Permanent Shell & Model
Molds for high production of many pieces are often made with a PERMANENT SHELL and MODEL. The shell and model should be made of a durable material like Poly 15-3X Casting Resin. The shell is positioned over the model on a base that locks the shell and model in position. A liquid mold rubber is poured in the space between to form a flexible mold. The shell and mold are used on the production line. When the rubber fails (as all flexible molds eventually do) the shell is simply repositioned over the model and a new mold is poured, ready for use the next day.
Most pourable mold rubbers can be thickened for use to produce brush-on molds. Trying to brush-on a pourable liquid without thickening usually will not be satisfactory, because the liquid will flow off vertical surfaces. Some mold compounds such as Polygel®, and PolyLatex 60® and pre-thickened mold compounds are only suitable for brush-on molds. Brush-on molds are generally faster to make and offer the moldmaker visual control of rubber placement. Brushed-on molds generally use less mold material, as the mold is thinner than a poured mold.
The shell (mother mold) is usually made over and is removable from the brushed-on mold. Care must be taken that a rigid shell does not lock onto undercuts in the brushed-on mold. All such undercuts must be eliminated or the shell must be made in multiple pieces to work around them. Flexible mother molds sometimes offer a good solution to undercuts.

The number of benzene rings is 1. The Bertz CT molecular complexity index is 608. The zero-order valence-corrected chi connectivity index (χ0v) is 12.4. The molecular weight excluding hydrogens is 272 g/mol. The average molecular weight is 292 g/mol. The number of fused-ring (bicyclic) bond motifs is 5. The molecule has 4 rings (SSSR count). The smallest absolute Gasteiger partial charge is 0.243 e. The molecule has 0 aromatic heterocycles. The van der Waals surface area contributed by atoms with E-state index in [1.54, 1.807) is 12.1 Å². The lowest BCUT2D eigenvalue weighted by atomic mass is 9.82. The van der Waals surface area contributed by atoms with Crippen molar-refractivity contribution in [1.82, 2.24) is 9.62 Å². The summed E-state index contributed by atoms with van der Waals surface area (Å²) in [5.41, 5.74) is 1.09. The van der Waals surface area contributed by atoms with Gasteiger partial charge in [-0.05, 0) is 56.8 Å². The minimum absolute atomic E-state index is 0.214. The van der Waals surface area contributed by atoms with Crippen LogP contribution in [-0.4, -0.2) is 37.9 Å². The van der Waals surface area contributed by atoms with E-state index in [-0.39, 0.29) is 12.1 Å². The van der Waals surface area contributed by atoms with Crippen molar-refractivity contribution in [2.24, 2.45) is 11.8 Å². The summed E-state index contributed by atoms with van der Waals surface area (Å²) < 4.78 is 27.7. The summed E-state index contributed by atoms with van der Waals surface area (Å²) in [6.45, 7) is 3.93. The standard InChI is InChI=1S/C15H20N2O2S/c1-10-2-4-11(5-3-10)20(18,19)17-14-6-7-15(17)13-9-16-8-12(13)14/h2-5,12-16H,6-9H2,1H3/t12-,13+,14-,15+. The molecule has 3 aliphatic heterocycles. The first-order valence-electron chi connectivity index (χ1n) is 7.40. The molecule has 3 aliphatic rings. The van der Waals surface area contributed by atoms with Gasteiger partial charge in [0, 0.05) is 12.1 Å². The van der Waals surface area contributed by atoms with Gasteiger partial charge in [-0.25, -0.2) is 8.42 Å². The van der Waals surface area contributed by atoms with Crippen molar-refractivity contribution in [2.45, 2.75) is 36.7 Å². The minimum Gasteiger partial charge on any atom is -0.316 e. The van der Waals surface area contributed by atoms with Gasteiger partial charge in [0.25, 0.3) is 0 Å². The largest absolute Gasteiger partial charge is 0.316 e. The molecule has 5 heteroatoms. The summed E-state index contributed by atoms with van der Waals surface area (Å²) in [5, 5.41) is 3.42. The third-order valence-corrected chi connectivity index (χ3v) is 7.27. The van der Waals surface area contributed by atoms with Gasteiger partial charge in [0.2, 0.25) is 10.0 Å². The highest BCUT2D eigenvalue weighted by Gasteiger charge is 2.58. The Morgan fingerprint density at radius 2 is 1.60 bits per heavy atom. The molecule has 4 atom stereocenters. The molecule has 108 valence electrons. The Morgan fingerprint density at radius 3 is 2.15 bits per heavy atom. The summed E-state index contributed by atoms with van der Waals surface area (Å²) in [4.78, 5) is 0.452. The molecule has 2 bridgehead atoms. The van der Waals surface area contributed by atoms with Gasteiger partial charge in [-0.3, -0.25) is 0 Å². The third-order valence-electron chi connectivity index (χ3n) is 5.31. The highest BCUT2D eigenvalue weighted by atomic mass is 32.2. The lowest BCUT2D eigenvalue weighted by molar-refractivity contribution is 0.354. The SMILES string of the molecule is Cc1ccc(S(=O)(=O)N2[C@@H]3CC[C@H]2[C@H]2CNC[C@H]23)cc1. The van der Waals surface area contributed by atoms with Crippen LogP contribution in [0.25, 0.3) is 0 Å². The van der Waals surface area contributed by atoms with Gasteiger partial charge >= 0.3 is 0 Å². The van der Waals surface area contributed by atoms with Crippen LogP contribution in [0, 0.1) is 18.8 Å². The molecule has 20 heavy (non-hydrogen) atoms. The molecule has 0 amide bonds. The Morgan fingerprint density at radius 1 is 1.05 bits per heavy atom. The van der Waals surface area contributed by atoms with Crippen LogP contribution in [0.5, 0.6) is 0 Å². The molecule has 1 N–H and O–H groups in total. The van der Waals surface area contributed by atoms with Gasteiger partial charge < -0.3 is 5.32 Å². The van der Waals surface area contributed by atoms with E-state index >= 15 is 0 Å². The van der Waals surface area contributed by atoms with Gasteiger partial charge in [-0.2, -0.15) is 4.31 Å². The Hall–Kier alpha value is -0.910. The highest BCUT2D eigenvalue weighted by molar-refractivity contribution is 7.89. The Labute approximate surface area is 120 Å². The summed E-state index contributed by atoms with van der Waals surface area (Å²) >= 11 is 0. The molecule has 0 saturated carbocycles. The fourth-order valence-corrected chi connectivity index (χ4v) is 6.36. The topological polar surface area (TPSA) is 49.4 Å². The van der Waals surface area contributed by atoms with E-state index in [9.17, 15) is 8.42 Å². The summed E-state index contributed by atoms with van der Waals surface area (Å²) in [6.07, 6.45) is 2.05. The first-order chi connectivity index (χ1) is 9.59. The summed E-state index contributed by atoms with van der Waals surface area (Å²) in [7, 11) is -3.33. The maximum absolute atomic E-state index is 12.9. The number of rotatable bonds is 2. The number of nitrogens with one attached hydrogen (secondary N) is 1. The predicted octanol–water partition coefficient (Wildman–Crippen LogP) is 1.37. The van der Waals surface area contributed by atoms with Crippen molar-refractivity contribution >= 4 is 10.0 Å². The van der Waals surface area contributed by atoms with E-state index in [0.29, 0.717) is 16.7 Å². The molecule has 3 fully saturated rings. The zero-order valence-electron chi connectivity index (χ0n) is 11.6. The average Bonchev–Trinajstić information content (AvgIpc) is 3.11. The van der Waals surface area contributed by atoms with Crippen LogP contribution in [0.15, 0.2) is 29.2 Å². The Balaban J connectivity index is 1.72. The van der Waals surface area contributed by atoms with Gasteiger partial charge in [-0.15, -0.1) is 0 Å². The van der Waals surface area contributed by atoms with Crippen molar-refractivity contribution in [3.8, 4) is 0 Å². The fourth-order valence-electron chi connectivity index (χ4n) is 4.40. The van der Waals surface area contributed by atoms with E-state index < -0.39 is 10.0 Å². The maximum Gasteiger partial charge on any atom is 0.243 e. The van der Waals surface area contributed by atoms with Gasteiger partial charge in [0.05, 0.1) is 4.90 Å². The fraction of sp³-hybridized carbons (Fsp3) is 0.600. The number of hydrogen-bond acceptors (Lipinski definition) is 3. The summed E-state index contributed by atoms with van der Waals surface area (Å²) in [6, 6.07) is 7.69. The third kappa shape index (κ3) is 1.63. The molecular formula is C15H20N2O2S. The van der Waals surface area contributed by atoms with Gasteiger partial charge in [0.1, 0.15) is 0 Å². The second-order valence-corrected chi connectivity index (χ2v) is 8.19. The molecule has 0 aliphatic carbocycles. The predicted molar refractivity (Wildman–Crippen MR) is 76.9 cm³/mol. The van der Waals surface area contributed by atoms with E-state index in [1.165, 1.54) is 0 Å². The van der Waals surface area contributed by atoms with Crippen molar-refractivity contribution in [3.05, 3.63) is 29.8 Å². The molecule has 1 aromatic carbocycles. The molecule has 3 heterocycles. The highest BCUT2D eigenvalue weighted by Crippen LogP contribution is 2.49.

Shims or flanges are used to create seams or parting lines where required on brush-on molds and shells.
For simple solid casts, the flexible mold and shell (if required) are positioned so the opening is level and release agent, barrier coat or rinse is applied, if necessary. The casting material is poured right to the top edge, vibrated if necessary and allowed to cure. Most casts should be removed as soon as they are adequately set, as longer residence times can damage some mold materials.
Use of vacuum or pressure, brushing, spraying or heated molds are all helpful techniques to eliminate bubbles and achieve perfect casts of highly detailed parts, but simple pours are often adequate.
To make Poured Block Molds, No Mold Shell
Your non-porous model, non-porous base board (laminate- coated sink cutout), mold box around model (non-porous sides), plasticene (to seal edges), Pol-Ease® 2300 Release Agent, a Polytek mold material of your choice, plastic mixing pail, mixing paddle, scale or measuring cups, rubber gloves, paper towels.
To make Brush-On Mold with Plaster Mold Shell
Your non-porous model, non-porous base board, plasticene, shim material, Polygel® 35 and/or 40, Pol-Ease® 2300 Release Agent, plastic mixing pails or paper hot cups, mixing paddle, throw- away brushes, scale or measuring cups, rubber gloves, paper towels, plaster for mold shell.
To make Cold Cast Bronze
Rubber mold, Pol-Ease® 2300 Release Agent, bronze powder, scale, mixing cups (paper hot cups are excellent), disposable brush, mixing sticks (tongue depressors or spatulas), very fine steel wool, oil paint (for patina).
Special thanks to Polytek for providing this content. Copyright © 2001, Polytek Development Corp. All Rights Reserved.
Copyright © bare-metal.com, Bare-Metal ® Foil, Inc.. All rights reserved.